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Why I Took Four Violin Lessons and then Quit

I'm not enough of a productivity champion that I can work for 14 hours straight with no breaks at all. Sometimes I"ll find myself pressed up against some extra tricky problem, and even after taking shots at it from various angles, I can't quite push through. In times like those, it helps to take a break for a few minutes, and then try again.

Old habits die hard. I used to be obsessed with getting deals on stuff. I still am a little bit. One of the best resources for deals is Fatwallet.com, which I still check once every three or four months, down from several times a day. The last time I checked, four months ago or so, I saw a violin for $50. Shipped. Including a bow, extra strings, rosin, and a case.

I bought it, thinking that if I loved playing the violin, I could give that one away and buy a good one, and if not, I could give it away and not buy a good one. Either way, fifty bucks to see if I was interested in playing the violin seemed like a good idea. I should also add that I had been reading a lot of Sherlock Holmes, and Sherlock plays the violin when he's thinking. I was probably influenced by that.

It turned out that I loved playing the violin. Not loved as in drop-everything-and-train-for-the-symphony, but taking a few minutes to bang out twinkle twinkle little star was a good way to relax my mind for a minute before getting back to the task at hand. As I worked, I would leave the violin sitting on my bed. Whenever I needed a break, I'd get up and play for a couple minutes.

I'm not enough of a productivity champion that I can work for 14 hours straight with no breaks at all. Sometimes I"ll find myself pressed up against some extra tricky problem, and even after taking shots at it from various angles, I can't quite push through. In times like those, it helps to take a break for a few minutes, and then try again. Old habits die hard. I used to be obsessed with getting deals on stuff. I still am a little bit. One of the best resources for deals is Fatwallet.com, which I still check once every three or four months, down from several times a day. The last time I checked, four months ago or so, I saw a violin for $50. Shipped. Including a bow, extra strings, rosin, and a case. I bought it, thinking that if I loved playing the violin, I could give that one away and buy a good one, and if not, I could give it away and not buy a good one. Either way, fifty bucks to see if I was interested in playing the violin seemed like a good idea. I should also add that I had been reading a lot of Sherlock Holmes, and Sherlock plays the violin when he's thinking. I was probably influenced by that. It turned out that I loved playing the violin. Not loved as in drop-everything-and-train-for-the-symphony, but taking a few minutes to bang out twinkle twinkle little star was a good way to relax my mind for a minute before getting back to the task at hand. As I worked, I would leave the violin sitting on my bed. Whenever I needed a break, I'd get up and play for a couple minutes. After a month or two, my sister gave me her old violin, which is a lot better than the $50 one (which, too, sounded surprisingly good) and I decided to take some lessons.  When I learn a new skill, I like to think about how good I actually want to be at it. In a world where you can jack a plug into the back your head like in The Matrix, I'd pick 100% proficiency every time, of course. But we don't live in that world-- time is short. When I learned how to solve the Rubik's cube (which some people can solve in ~10 seconds or so), I decided that I wanted to be able to solve it in 90 seconds or less consistently. With languages I shoot for being able to talk with someone and get my point across, no matter how many grammatical errors I make. I started learning how to memorize the order of a shuffled deck of cards, and stopped when I could do it in less time than someone's attention span would be for that sort of trick. For violin, I decided that I just wanted to play one "real" piece poorly. By real piece, I mean something by a famous composer. I know that there are tons of great composers who aren't famous, but I liked the idea of playing something thought of by a genius like Mozart. I only wanted to play it poorly because I like the idea of playing every single day and chipping away at it, getting better and better. If I could just reach that baseline of playing it poorly, surely over a year or so I'd refine my sound and technique. I went to Craigslist and emailed violin tutors, telling them that I wanted to learn one good song poorly, and that I could take lessons for about a month. One didn't write back. Another one told me that if HE was going to teach me violin, then it was going to be done his way, which was to learn fundamentals and build up to playing a real song. I didn't write him back. The third said, "great, I can help you with that," and became my teacher. I took four lessons. In the first two, he taught me Musette by Bach, and in the second two he taught me Minuet in G by Mozart (Musette is a real song by my definition, but is too simple to be fun to play for a year, so we did the second song).  Along the way, of course, he corrected my bow hold, posture, and a bunch of other things.  Now I love my little breaks from work. I sprint through Musette and then play Minuet in G really poorly. Every time through I'll play at least one passage decently, and it makes me smile. I quit my lessons, and my teacher understood why. The point of all this isn't to provide a voyeuristic look into my violin playing, but rather to make a point. As long as you have ridiculously high goals for one or two things, it's okay to set really embarassingly low goals for other things. In fact, that helps you stay focused on your big goals. SETT will be a world class blogging platform. It might take me years and come at the expense of most everything else, but I'll get it there. I have really high expectations of myself as a person, too, to be the best person that I can possibly be. But violin playing? I'll do it and enjoy it, but I'll be terrible at it. ### Check out The Real Escape Game in San Francisco. I'll be doing it next week!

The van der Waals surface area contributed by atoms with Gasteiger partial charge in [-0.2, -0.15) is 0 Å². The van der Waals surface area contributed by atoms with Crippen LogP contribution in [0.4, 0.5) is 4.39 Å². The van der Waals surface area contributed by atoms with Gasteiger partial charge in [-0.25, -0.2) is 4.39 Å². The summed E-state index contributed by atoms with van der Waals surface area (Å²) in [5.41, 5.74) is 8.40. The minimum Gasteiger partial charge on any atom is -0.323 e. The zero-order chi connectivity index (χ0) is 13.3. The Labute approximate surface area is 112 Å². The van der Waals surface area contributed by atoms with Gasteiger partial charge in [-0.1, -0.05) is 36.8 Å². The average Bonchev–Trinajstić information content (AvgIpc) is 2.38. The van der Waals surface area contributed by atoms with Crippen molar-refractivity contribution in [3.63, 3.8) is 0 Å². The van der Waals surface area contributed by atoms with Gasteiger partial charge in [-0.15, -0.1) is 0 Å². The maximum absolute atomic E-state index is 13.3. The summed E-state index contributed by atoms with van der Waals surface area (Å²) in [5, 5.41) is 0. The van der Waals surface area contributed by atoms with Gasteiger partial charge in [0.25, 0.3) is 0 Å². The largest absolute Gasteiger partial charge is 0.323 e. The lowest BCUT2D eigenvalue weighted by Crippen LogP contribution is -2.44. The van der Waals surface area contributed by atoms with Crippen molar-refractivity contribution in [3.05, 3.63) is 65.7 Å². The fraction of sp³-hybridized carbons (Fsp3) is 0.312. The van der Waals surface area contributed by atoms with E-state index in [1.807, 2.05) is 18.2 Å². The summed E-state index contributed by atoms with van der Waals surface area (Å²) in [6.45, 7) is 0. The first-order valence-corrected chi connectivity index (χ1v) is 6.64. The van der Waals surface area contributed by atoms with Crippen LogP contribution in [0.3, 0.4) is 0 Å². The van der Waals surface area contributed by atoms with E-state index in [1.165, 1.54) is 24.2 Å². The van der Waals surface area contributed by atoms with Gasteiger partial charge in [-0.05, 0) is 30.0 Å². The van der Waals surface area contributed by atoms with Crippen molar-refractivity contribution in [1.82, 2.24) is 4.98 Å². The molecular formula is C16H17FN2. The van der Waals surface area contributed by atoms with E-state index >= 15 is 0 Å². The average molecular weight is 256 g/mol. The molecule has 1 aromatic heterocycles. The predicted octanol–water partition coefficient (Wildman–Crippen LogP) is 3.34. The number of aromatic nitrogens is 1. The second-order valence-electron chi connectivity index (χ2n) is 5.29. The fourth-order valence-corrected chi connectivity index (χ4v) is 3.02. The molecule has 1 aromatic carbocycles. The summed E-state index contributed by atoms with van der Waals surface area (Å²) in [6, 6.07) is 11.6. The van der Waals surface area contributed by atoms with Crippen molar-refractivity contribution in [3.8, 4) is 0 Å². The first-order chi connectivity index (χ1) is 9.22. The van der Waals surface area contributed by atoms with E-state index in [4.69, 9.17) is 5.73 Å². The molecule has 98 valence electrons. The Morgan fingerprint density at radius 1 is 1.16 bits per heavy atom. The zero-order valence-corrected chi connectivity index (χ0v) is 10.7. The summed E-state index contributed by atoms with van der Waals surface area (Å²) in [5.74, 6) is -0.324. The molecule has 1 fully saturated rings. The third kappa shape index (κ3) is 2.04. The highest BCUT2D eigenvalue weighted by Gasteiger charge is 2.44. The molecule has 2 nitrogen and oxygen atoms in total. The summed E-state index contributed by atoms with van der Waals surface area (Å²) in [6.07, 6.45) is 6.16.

Where the Line Is

When you're doing something hard, the effort curve looks something like a bell curve. At first, as you're dabbling in it, you don't put in much effort. Then it progressively gets harder and harder until you finally reach that peak. That's when you "make it" and things start to get a little easier. But we don't always make it to that peak. Sometimes, often, we give up. 

Polyphasic sleep was brutally difficult. I tried three times to get on the schedule. The first two times I gave up on day five because it was just too hard and there was no end in sight. Then Steve Pavlina got on the schedule. He announced that on day six it gets easy. I tried again, and sure enough on day six it got easy. It's not that it took no effort after day six, but when the effort required is less and less each day, it's really easy to persevere When it's harder every day, well, that's a different story. 

Pickup was like tights, too. At first it was murderously difficult to get a girl to even talk to me. It was painful and showed no signs of getting easier. I stuck through it somehow, and I still remember the day I realized it had gotten easier. I was talking to a friend and told him that pretty much every girl I talked to those days would be attracted to me in some capacity. It struck me that I could have never said that before, and that I had in fact reached that peak of effort and passed it. 

It's like climbing a really densely fogged mountain. You have a rough idea of how far you've come, you can see how difficult the patch you're working on is, but you can only have the vaguest idea of where the top is. Maybe it's a day away, maybe it's a year away.